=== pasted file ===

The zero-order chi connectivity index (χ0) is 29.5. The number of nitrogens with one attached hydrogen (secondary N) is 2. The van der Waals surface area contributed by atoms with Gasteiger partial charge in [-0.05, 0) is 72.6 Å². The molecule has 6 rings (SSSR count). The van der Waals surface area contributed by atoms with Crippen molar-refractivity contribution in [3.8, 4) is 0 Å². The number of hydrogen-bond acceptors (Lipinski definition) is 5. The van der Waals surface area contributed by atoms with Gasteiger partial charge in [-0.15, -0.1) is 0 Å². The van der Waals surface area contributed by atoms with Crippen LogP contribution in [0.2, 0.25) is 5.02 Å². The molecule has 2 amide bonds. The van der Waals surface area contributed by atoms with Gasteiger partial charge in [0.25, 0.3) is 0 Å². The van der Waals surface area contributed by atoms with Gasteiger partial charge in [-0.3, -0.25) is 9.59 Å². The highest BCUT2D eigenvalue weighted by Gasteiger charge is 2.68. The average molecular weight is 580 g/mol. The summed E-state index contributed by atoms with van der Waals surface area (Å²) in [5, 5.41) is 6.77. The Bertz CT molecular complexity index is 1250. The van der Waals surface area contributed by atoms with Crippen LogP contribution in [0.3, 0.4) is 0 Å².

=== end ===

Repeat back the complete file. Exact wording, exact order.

The zero-order chi connectivity index (χ0) is 29.5. The number of nitrogens with one attached hydrogen (secondary N) is 2. The van der Waals surface area contributed by atoms with Gasteiger partial charge in [-0.05, 0) is 72.6 Å². The molecule has 6 rings (SSSR count). The van der Waals surface area contributed by atoms with Crippen molar-refractivity contribution in [3.8, 4) is 0 Å². The number of hydrogen-bond acceptors (Lipinski definition) is 5. The van der Waals surface area contributed by atoms with Gasteiger partial charge in [-0.15, -0.1) is 0 Å². The van der Waals surface area contributed by atoms with Crippen LogP contribution in [0.2, 0.25) is 5.02 Å². The molecule has 2 amide bonds. The van der Waals surface area contributed by atoms with Gasteiger partial charge in [0.25, 0.3) is 0 Å². The van der Waals surface area contributed by atoms with Gasteiger partial charge in [-0.3, -0.25) is 9.59 Å². The highest BCUT2D eigenvalue weighted by Gasteiger charge is 2.68. The average molecular weight is 580 g/mol. The summed E-state index contributed by atoms with van der Waals surface area (Å²) in [5, 5.41) is 6.77. The Bertz CT molecular complexity index is 1250. The van der Waals surface area contributed by atoms with Crippen LogP contribution in [0.3, 0.4) is 0 Å².